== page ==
Bad Choice

September 11, 2015

It’s time to admit that school of choice may do more to harm than to help public education.

From our vantage point, we saw years ago that “choice” was disrupting schools more than it was improving them, and hindering more than enhancing the academic accomplishments of students.

What we saw years ago was that choice was more often exercised for adults’ convenience – to schools closer to child care or parents’ jobs – than for students’ academic improvement. Studies now tend to prove that observation is correct.

We also saw years ago that choice was mostly a chain reaction of prickly people. Students or their parents unhappy with their local school for one reason or another would move to a nearby school where, simultaneously, unhappy people would be moving from there to another nearby school. Studies now show that about half of choice students return to where they began; whether or not they ever accept that the fault was their own and not the fault of the first school is more difficult to discern.

In July, Michigan State University reported some of the most recent research about, and some of the faintest praise for, school of choice; but because previous studies have demonstrated that students’ learning diminishes as their mobility increases, there should have been much more scrutiny of Michigan’s school of choice policy when it was introduced 20 years ago, and as it has spread to 80 percent of Michigan school districts since 1994.

As a means of improving schools, choice has failed by making poor schools worse. As a means of integrating schools, choice and charter schools have actually re-segregated schools. And as a means of destroying neighborhoods, choice has been the perfect weapon.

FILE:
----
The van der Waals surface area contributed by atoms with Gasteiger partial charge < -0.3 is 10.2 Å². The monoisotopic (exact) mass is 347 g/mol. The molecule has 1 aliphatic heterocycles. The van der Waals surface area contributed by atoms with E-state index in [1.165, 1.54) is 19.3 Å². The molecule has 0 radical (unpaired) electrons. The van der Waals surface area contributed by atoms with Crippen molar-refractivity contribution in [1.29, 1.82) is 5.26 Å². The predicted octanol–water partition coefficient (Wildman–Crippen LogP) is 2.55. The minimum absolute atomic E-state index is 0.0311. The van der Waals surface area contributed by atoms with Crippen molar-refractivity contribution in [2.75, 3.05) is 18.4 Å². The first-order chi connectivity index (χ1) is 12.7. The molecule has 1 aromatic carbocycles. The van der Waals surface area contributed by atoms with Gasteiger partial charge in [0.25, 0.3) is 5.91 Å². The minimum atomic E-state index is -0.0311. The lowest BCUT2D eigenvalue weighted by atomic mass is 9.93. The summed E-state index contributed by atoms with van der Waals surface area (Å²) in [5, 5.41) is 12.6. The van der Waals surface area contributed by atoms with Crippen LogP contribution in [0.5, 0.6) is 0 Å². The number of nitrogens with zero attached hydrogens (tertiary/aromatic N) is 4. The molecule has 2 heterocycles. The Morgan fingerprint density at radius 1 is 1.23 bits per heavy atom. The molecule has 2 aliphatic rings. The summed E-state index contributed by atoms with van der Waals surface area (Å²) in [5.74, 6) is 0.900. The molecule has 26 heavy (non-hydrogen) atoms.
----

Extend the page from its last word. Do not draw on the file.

You want to rebuild Michigan? Then start with neighborhoods, at the center of which will be a grocery store and a school, both within walking distance for their patrons who are invested in them.

School of choice has created problems for administrators of school sports. But what’s far worse is the damage it has done and continues to do to our students, schools and society.

Cheering for Sportsmanship

July 31, 2018

(This blog first appeared on on January 8, 2013.)

I try to start each new school year at the Michigan Interscholastic Press Association summer camp at Michigan State University. I talk briefly about who the MHSAA is and what it does; and then two or three dozen high school newspaper editors and writers ask me questions; and in doing so, they give me clues to what’s going on in our schools and what’s important to our students.

Several years ago, when I opened the session to questions, one young man asked: “Mr. Roberts, what’s your job?” I paused, and then said, “I guess I’m the head cheerleader for high school sports in Michigan.”

So then this precocious student asked: “Okay, what do you cheer for?”  With a briefer pause, this is some of what I said:

  • I cheer for sportsmanship that’s not merely good, but great.

  • I cheer for sportsmanship, not gamesmanship.

  • I cheer for playing by the rules, both the letter and the spirit.

  • I cheer for maximum effort to try to win each and every contest.

  • I don’t cheer for winning at any cost; I do cheer for learning at every opportunity.

  • I cheer for losing with grace and for winning with even greater grace, with humility and modesty.

  • I cheer for the lessons of victory and the even greater lessons of defeat.